When Monaco Tribune spoke with Rémi Clermont, it was easy to imagine him crisscrossing the high passes above Nice on his bike or riding along Les Corniches cycle routes between the capital of the Riviera and Monaco. His gaze, sometimes concentrated on the physical effort, would more often be lost on the horizon towards the Mediterranean Sea.

Clermont is so passionate about cycling that he has devoted his career to it, creating Le Café du cycliste in 2010, a specialised cycle-wear brand which transformed into a concept store located in Nice port.

Rémi Clermont: from Alsace to Maritime Alps

Although not originally from the region, he knows each nook and cranny like a native. Rémi Clermont was born in Alsace and came to the Alpes-Maritimes region for work 15 years ago. He was then working in marketing in an IT company in Sophia-Antipolis. “One of the magical things about cycling is that it’s a pretty cool social tool. When you arrive in a new place, at a new company, you start cycling with your colleagues, and that’s how you discover the region. After a year, I knew all the villages!”

Cycling is a family affair for Clermont; the skill passed from generation to generation. “My father is a doctor and passionate about cycling. When I was a kid when he went to work, he would put on his doctor’s clothes, and when he was riding his bike I thought that he was disguising himself, that he was pretending to be another person with his cycling clothes on,” recalls the entrepreneur. Today, Rémi accompanies his 9-year-old son every morning to school, by bike of course, along the Promenade des Anglais. “I remind him from time to time that not all children are so lucky!” he smiles.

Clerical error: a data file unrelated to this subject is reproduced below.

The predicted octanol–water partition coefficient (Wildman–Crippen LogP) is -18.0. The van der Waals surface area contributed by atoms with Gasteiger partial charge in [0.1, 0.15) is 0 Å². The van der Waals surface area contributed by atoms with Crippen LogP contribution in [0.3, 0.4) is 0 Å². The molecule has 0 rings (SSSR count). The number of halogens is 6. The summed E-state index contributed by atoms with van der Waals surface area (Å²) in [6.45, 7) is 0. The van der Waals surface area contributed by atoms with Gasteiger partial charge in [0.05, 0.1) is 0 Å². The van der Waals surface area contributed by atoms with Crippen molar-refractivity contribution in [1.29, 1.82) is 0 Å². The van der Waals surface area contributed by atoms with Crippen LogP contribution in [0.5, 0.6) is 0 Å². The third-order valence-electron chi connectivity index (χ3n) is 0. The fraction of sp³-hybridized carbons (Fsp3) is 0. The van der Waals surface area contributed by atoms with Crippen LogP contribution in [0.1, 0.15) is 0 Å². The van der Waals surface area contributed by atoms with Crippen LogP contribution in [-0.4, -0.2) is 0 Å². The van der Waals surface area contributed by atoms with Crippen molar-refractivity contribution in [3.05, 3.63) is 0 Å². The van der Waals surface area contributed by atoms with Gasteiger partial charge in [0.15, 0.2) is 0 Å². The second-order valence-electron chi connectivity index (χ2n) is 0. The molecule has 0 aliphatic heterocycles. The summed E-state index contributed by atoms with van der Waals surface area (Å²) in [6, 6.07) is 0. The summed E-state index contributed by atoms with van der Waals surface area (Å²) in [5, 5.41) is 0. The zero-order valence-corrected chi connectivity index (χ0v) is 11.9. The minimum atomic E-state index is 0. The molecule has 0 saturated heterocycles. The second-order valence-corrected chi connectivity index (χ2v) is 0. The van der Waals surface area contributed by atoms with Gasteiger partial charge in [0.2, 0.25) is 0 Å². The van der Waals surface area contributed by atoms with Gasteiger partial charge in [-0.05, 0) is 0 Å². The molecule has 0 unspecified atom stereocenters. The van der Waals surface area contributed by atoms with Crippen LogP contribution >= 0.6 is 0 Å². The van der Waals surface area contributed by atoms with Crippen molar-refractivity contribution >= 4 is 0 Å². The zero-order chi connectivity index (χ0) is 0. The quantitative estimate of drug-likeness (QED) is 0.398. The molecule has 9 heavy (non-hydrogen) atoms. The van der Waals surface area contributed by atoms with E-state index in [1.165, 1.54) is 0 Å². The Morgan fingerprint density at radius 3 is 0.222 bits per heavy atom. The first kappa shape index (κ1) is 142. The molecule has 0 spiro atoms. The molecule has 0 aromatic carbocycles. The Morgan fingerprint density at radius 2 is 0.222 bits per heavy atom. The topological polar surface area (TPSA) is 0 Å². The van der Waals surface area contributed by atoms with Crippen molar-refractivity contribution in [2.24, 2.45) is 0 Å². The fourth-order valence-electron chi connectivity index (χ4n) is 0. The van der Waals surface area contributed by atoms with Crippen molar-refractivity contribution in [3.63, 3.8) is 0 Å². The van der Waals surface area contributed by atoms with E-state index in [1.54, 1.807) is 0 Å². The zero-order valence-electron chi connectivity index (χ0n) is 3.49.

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From Levens to Duranus the road clings to the rocks on the west side of the Vesubie valley gorges. The term ‘balcony road’ may have been invented just for this stretch alone. After the climb through the hamlet of Duranus there’s a sign on the left marking the ‘Saut des Français’. According to legend, it was here that militia defending the Savoy-governed Comte de Nice (not at that stage part of France), threw French republican soldiers over the cliff to certain death in the late 18th century. Don’t look down if you’re scared of heights.⠀ ⠀ The balcony road rejoins the main valley road at Saint-Jean-de-la-Rivière, where you can also turn left to climb La Madone d’Utelle. But the Turini lies just ten false flat kilometers up the valley, passing through more deep gorges. Looking up at the surrounding peaks gives a sense of the riding possibilities in this valley – they are plentiful.⠀ ⠀ The north western side of Turini that will be tackled by the peloton at the end of August is actually the shortest of the three main routes to the summit. Still, with 15km at 7.2% average gradient, this is hors categorie climbing.⠀ ⠀ Just 2km into the climb, the town of Bollène-Vesubie used to be a mid-mountain, fresh air health retreat for Italian and English aristocrats. Now the visitors from those nations are usually either on motorbikes or bicycles. The labyrinth of routes on this mountain and its history in the World Rally Championship have turned Turini into a veritable playground for two and four wheels alike, thankfully without the crazy numbers to be found on the Ventoux and Stelvio.⠀ ⠀ Climbing the western side could be broken into three parts – up to and past Bollène-Vesubie, into the middle section which is riddled with switchbacks offering views up and down the mountain, and then through the forest section to the Col. The fastest recorded Strava time is 43:55 by former Dutch pro Remmert Wielenga. A respectable amateur time is anywhere just below or above the one-hour mark.